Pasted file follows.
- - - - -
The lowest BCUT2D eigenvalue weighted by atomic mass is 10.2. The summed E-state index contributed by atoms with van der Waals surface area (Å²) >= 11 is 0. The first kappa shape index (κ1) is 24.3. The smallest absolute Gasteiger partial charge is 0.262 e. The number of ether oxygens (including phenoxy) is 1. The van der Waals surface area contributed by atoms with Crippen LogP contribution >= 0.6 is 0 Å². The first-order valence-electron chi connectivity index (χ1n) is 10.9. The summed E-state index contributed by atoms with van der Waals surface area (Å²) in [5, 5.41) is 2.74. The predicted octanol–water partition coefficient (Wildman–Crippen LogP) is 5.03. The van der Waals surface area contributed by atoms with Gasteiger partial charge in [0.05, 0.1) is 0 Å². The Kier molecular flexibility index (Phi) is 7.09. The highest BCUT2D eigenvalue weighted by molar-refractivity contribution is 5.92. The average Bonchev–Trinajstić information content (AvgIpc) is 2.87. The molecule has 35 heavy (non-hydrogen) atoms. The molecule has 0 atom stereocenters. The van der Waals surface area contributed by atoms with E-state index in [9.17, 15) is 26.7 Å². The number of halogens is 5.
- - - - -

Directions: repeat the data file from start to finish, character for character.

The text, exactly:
The lowest BCUT2D eigenvalue weighted by atomic mass is 10.2. The summed E-state index contributed by atoms with van der Waals surface area (Å²) >= 11 is 0. The first kappa shape index (κ1) is 24.3. The smallest absolute Gasteiger partial charge is 0.262 e. The number of ether oxygens (including phenoxy) is 1. The van der Waals surface area contributed by atoms with Crippen LogP contribution >= 0.6 is 0 Å². The first-order valence-electron chi connectivity index (χ1n) is 10.9. The summed E-state index contributed by atoms with van der Waals surface area (Å²) in [5, 5.41) is 2.74. The predicted octanol–water partition coefficient (Wildman–Crippen LogP) is 5.03. The van der Waals surface area contributed by atoms with Gasteiger partial charge in [0.05, 0.1) is 0 Å². The Kier molecular flexibility index (Phi) is 7.09. The highest BCUT2D eigenvalue weighted by molar-refractivity contribution is 5.92. The average Bonchev–Trinajstić information content (AvgIpc) is 2.87. The molecule has 35 heavy (non-hydrogen) atoms. The molecule has 0 atom stereocenters. The van der Waals surface area contributed by atoms with E-state index in [9.17, 15) is 26.7 Å². The number of halogens is 5.